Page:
The Media Loves To Hate On Co-Parenting Fathers
Men’s parenting efforts are always up for criticism. While the media always has an insatiable appetite for mothers who make mistakes, fathers who slip up are prime targets as well. Donald Unger has authored a book on the subject entitled Men Can: The Changing Image and Reality of Fatherhood in America. Unger tackles the myth that men aren’t capable of being as good a parent as mothers and critiques the media’s participation in such a stereotype.
The always poignant Good Men wrote that Unger’s book is particularly relevant in the context of the two baseball videos that circulated on the interwebs recently. While the mother who caught the baseball was considered universally awesome, the father who dropped his daughter was portrayed as a comment on fathers’ shortcomings everywhere. Andrew Ladd wrote:
Everywhere [Unger] turns, in fact, he seems to come face-to-face with the notion that men just aren’t as good at parenting. Even the two baseball stories, he would argue, are an example of our subtle cultural biases at work: the man is presented as a typically bad father—not an unusually bad parent—while the woman is presented simply as a good mother, even though the ability to hold one thing and catch another is not exactly the first item in Dr. Spock.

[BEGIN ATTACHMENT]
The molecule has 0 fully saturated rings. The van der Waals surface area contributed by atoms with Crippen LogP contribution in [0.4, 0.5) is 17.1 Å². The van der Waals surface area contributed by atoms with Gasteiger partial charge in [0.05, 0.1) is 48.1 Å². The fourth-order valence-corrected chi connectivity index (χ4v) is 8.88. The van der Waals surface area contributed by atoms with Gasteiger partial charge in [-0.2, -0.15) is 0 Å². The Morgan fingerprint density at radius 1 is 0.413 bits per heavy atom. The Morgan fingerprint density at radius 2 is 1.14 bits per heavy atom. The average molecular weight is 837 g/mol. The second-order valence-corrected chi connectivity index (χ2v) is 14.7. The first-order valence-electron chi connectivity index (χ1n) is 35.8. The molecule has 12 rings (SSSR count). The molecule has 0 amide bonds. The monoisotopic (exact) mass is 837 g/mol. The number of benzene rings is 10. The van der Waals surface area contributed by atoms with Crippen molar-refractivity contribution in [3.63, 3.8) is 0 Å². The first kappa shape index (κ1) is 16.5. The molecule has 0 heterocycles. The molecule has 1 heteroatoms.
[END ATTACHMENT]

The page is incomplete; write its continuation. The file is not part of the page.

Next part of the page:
The notion that men are incapable of successfully parenting is a stereotype that not only belittles men but also harms women and children. By enforcing the idea that fathers are somehow biologically unable to care for little ones, the subtext is that childrearing is strictly a woman’s responsibility — and not her choice. Painting men as domestic boneheads alludes to a larger a gender essentialist approach to family (the argument that men and women are “naturally” a certain way with no regard for cultural conditioning).
Keeping to these archaic gender essentialist depictions of men and women prevents children from having a close relationship with their father and, in turn, encourages them to impractically rely on their mother for everything from clean laundry to emotional support. Luckily, there are men and women willing to combat this detrimental myth. Let’s add Donald Unger to the list.